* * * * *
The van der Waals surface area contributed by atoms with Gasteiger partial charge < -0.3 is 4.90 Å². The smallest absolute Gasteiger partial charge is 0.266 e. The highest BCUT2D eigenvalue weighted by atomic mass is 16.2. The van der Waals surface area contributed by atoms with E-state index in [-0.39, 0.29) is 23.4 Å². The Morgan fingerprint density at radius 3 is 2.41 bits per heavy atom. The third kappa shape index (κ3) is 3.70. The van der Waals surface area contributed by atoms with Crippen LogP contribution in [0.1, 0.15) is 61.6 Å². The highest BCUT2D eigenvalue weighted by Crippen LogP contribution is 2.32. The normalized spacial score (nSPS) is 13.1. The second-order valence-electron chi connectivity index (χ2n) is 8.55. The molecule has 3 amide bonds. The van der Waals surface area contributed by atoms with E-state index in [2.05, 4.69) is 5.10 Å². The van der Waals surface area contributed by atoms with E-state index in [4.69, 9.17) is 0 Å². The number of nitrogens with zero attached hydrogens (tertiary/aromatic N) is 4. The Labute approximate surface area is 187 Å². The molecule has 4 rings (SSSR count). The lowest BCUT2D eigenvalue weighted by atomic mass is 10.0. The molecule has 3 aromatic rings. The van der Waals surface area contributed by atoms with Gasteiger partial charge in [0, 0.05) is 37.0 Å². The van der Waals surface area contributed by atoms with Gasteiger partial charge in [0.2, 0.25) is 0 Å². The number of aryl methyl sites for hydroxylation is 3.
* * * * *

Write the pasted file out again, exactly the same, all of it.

The van der Waals surface area contributed by atoms with Gasteiger partial charge < -0.3 is 4.90 Å². The smallest absolute Gasteiger partial charge is 0.266 e. The highest BCUT2D eigenvalue weighted by atomic mass is 16.2. The van der Waals surface area contributed by atoms with E-state index in [-0.39, 0.29) is 23.4 Å². The Morgan fingerprint density at radius 3 is 2.41 bits per heavy atom. The third kappa shape index (κ3) is 3.70. The van der Waals surface area contributed by atoms with Crippen LogP contribution in [0.1, 0.15) is 61.6 Å². The highest BCUT2D eigenvalue weighted by Crippen LogP contribution is 2.32. The normalized spacial score (nSPS) is 13.1. The second-order valence-electron chi connectivity index (χ2n) is 8.55. The molecule has 3 amide bonds. The van der Waals surface area contributed by atoms with E-state index in [2.05, 4.69) is 5.10 Å². The van der Waals surface area contributed by atoms with E-state index in [4.69, 9.17) is 0 Å². The number of nitrogens with zero attached hydrogens (tertiary/aromatic N) is 4. The Labute approximate surface area is 187 Å². The molecule has 4 rings (SSSR count). The lowest BCUT2D eigenvalue weighted by atomic mass is 10.0. The molecule has 3 aromatic rings. The van der Waals surface area contributed by atoms with Gasteiger partial charge in [0, 0.05) is 37.0 Å². The van der Waals surface area contributed by atoms with Gasteiger partial charge in [0.2, 0.25) is 0 Å². The number of aryl methyl sites for hydroxylation is 3.